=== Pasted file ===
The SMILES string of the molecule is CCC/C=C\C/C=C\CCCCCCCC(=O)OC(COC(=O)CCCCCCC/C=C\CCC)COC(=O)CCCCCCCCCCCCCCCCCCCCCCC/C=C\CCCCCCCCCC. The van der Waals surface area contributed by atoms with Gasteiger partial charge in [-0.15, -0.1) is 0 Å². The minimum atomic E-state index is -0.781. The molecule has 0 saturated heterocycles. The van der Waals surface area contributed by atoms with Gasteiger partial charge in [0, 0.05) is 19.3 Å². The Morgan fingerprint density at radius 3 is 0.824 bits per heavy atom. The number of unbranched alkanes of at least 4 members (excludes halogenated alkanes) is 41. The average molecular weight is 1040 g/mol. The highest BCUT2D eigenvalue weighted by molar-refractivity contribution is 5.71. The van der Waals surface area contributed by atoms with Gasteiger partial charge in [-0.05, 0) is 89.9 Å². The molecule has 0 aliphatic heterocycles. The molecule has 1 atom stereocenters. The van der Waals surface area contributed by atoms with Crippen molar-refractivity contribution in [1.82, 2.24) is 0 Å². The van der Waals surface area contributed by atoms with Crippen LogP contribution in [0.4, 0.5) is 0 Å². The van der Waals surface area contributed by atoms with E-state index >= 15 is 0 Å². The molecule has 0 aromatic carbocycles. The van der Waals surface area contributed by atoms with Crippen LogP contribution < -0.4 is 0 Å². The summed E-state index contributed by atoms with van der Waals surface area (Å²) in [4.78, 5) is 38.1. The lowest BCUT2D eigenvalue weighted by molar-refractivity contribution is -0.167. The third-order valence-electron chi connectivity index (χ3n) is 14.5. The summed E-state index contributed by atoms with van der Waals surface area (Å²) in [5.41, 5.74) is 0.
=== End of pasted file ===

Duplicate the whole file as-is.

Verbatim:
The SMILES string of the molecule is CCC/C=C\C/C=C\CCCCCCCC(=O)OC(COC(=O)CCCCCCC/C=C\CCC)COC(=O)CCCCCCCCCCCCCCCCCCCCCCC/C=C\CCCCCCCCCC. The van der Waals surface area contributed by atoms with Gasteiger partial charge in [-0.15, -0.1) is 0 Å². The minimum atomic E-state index is -0.781. The molecule has 0 saturated heterocycles. The van der Waals surface area contributed by atoms with Gasteiger partial charge in [0, 0.05) is 19.3 Å². The Morgan fingerprint density at radius 3 is 0.824 bits per heavy atom. The number of unbranched alkanes of at least 4 members (excludes halogenated alkanes) is 41. The average molecular weight is 1040 g/mol. The highest BCUT2D eigenvalue weighted by molar-refractivity contribution is 5.71. The van der Waals surface area contributed by atoms with Gasteiger partial charge in [-0.05, 0) is 89.9 Å². The molecule has 0 aliphatic heterocycles. The molecule has 1 atom stereocenters. The van der Waals surface area contributed by atoms with Crippen molar-refractivity contribution in [1.82, 2.24) is 0 Å². The van der Waals surface area contributed by atoms with Crippen LogP contribution in [0.4, 0.5) is 0 Å². The van der Waals surface area contributed by atoms with E-state index >= 15 is 0 Å². The molecule has 0 aromatic carbocycles. The van der Waals surface area contributed by atoms with Crippen LogP contribution < -0.4 is 0 Å². The summed E-state index contributed by atoms with van der Waals surface area (Å²) in [4.78, 5) is 38.1. The lowest BCUT2D eigenvalue weighted by molar-refractivity contribution is -0.167. The third-order valence-electron chi connectivity index (χ3n) is 14.5. The summed E-state index contributed by atoms with van der Waals surface area (Å²) in [5.41, 5.74) is 0.